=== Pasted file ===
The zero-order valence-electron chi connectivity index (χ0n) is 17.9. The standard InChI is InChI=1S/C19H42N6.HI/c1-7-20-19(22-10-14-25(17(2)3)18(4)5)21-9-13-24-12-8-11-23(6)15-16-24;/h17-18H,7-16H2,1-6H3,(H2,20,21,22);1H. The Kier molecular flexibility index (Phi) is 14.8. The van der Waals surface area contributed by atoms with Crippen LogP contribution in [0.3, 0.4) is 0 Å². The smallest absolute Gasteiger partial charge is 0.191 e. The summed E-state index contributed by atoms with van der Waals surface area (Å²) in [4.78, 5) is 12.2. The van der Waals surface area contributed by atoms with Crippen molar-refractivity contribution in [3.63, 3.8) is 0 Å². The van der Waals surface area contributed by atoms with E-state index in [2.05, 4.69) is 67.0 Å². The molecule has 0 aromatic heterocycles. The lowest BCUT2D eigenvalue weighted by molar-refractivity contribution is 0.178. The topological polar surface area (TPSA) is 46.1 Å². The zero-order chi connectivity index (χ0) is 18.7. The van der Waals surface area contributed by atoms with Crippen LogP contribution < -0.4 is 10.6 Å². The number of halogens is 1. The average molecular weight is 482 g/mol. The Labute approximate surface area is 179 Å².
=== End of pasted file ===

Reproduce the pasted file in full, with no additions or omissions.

The zero-order valence-electron chi connectivity index (χ0n) is 17.9. The standard InChI is InChI=1S/C19H42N6.HI/c1-7-20-19(22-10-14-25(17(2)3)18(4)5)21-9-13-24-12-8-11-23(6)15-16-24;/h17-18H,7-16H2,1-6H3,(H2,20,21,22);1H. The Kier molecular flexibility index (Phi) is 14.8. The van der Waals surface area contributed by atoms with Crippen LogP contribution in [0.3, 0.4) is 0 Å². The smallest absolute Gasteiger partial charge is 0.191 e. The summed E-state index contributed by atoms with van der Waals surface area (Å²) in [4.78, 5) is 12.2. The van der Waals surface area contributed by atoms with Crippen molar-refractivity contribution in [3.63, 3.8) is 0 Å². The van der Waals surface area contributed by atoms with E-state index in [2.05, 4.69) is 67.0 Å². The molecule has 0 aromatic heterocycles. The lowest BCUT2D eigenvalue weighted by molar-refractivity contribution is 0.178. The topological polar surface area (TPSA) is 46.1 Å². The zero-order chi connectivity index (χ0) is 18.7. The van der Waals surface area contributed by atoms with Crippen LogP contribution < -0.4 is 10.6 Å². The number of halogens is 1. The average molecular weight is 482 g/mol. The Labute approximate surface area is 179 Å².